Debits and Credits

Accountants have their own curious methods for referring to changes on each side of the balance sheet. Traditionally, assets are shown on the left and liabilities and capital are on the right. Dollar increases on the left side are called debits. Increases on the right side are called credits. Debits and credits are only allowed to be positive numbers; that is, one does think of recording a negative debit. Debiting an asset always means increasing its dollar value. To reduce an asset's dollar value, it is credited. No particular connotation of good or bad should be assigned to the words debit and credit; they are simply synonyms for dollar increases left and right.

There may be a question at this point. If negative numbers are not used on the balance sheet, how do we keep track of things that have balances that go up and down? Enter the "T" chart. We set up a "T" chart for a specific asset, like cash, defining both a right and left side on the cash "T" chart. (Refer to Figure 1-6 for an illustration.) We can then record all credits on the right side of the "T" chart and then net them with the starting balance and subsequent debits on the left side. Then, when it is time to compute a new balance sheet, we record the new net amount on the left side of the balance sheet for cash. "T" charts are not mini-balance sheets. They do not convey an equation. Their left and right sides do not need to balance. They are simply a recording mechanism, in chart form, for individual transactions, debits and credits.

A listing of all the cash debits and credits during Period 1

Debits

{receivables)

paid

$10,500

Rents paid

Shor1-ternr> note paid off

$25,000

5325

Purchased syppliHs

55,000

Short-leiin debl paid

Total debits

S35.&QC

£6,850

Total credits

Balance sheet entries for Period 1: Assets

Debit cash $23,650 Credit note: -325,000 Net assets change: S3.&50

Balance sheet entries for Period 1: Assets

Debit cash $23,650 Credit note: -325,000 Net assets change: S3.&50

Debit payables: -SJ ,850 Debit short-term debt: -$5,000 Net liabilities change: -$6,050

Credit retained equity: Si 0,500 Net Equity Change: 510.500

Assets - Liabilities + Equity

$3,650 = -$6,850 * $10,500 Figure 1-6: "T" Chart for Cash.

However, if cash has been credited, we also need a second change, a debit, on the balance sheet to maintain the balance. If cash is to be credited, then a liability must be debited (decreased) or another asset is debited (increased). For example, we could use the cash to buy an asset and all would be in balance. Again refer to Figure 1-6 to see how this is done.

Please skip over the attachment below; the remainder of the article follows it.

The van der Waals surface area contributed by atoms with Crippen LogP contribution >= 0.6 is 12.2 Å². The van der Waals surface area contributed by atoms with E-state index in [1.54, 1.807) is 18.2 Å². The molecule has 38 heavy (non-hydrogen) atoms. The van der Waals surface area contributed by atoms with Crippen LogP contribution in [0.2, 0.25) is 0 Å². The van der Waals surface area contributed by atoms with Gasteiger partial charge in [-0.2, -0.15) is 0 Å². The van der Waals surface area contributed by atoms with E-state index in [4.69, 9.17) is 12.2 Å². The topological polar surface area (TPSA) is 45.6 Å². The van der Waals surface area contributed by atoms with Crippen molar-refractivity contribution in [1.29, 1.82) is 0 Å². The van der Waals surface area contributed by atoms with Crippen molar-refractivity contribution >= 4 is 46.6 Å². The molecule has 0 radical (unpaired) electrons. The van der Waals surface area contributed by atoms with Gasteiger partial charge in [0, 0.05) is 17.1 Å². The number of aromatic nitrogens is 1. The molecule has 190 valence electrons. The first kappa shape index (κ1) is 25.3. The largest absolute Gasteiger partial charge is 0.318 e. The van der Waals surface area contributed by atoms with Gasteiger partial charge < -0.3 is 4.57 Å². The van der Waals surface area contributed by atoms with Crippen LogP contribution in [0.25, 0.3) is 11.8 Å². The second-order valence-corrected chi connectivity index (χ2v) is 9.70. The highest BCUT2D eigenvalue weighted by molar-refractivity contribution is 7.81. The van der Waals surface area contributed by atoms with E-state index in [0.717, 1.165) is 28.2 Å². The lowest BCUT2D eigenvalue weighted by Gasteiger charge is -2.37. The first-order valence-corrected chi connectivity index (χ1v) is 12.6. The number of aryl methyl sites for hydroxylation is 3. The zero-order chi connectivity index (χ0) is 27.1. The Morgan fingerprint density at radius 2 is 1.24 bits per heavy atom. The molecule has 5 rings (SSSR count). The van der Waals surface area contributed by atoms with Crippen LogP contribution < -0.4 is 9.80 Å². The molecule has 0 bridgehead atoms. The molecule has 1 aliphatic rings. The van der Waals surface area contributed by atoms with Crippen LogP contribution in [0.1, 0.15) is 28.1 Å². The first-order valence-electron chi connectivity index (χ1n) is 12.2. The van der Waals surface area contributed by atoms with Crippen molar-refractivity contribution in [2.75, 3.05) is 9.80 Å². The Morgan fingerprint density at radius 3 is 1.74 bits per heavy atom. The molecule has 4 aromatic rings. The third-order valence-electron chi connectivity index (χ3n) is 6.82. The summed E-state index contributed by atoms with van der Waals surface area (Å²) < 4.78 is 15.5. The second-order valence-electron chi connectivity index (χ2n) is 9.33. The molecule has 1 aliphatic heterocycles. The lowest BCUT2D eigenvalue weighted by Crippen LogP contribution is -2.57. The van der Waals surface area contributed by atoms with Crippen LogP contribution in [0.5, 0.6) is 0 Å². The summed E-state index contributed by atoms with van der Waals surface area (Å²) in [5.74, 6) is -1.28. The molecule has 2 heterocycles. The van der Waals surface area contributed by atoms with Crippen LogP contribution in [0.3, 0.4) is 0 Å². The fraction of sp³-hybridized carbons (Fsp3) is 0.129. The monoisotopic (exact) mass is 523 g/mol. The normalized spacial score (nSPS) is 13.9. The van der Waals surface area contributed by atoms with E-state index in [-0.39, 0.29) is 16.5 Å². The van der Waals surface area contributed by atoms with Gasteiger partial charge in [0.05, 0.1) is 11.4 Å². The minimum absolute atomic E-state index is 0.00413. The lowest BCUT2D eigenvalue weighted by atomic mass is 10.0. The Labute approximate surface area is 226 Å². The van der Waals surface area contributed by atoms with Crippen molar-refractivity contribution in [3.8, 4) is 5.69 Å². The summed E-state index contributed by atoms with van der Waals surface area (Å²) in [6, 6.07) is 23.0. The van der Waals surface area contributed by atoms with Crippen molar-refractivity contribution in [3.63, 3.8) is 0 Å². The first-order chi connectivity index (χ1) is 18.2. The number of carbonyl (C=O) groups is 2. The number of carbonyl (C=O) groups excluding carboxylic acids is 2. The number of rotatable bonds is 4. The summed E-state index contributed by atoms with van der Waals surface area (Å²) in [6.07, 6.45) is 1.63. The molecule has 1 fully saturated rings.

Project managers in some companies are asked to review the monthly "trial balance." The trial balance is a listing of all the debits and credits recorded in a period. Naturally, they should balance. Of course, a debit or credit could have been made to a wrong account and the trial balance still balance. That is where the project manager can add value: by determining that all the project debits and credits have been applied to the proper accounts.

Here is an important point: balance sheets do not record flows, that is, a change in dollars over a period. They show only the balance in accounts on a specific date, like apples in a barrel. To see a flow, two balance sheets — one at period beginning and one at period ending — need to be compared.

How about your ATM or "debit" card that you carry around? Is it correctly named? Yes it is; let us see why. The money in your checking account is a short-term liability on the bank's balance sheet. It is money owned by outsiders (you) and thus it conforms to the definition of a liability. It finances or pays for an asset of equal amount, the bank's cash on hand. Everything is in balance. Suppose you want to take some of your money out of the bank. This will decrease the bank's liability to you. Recall that transactions to liabilities are credits (increases), so in order to decrease a liability we record a debit to the liability. To wit: a decrease of a liability is a debit to the liability; thus the "debit card." Now, of course, we still need the second transaction to the balance sheet to maintain the balance. If the liability is to be debited, then an asset must be credited (decreased), like the bank's cash on hand, or another liability is credited (increased), like a short-term note, to obtain the money to pay you.

Now that we understand a little bit about how accountants do their math, let us get back to project management.

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Project Management Made Easy

What you need to know about… Project Management Made Easy! Project management consists of more than just a large building project and can encompass small projects as well. No matter what the size of your project, you need to have some sort of project management. How you manage your project has everything to do with its outcome.

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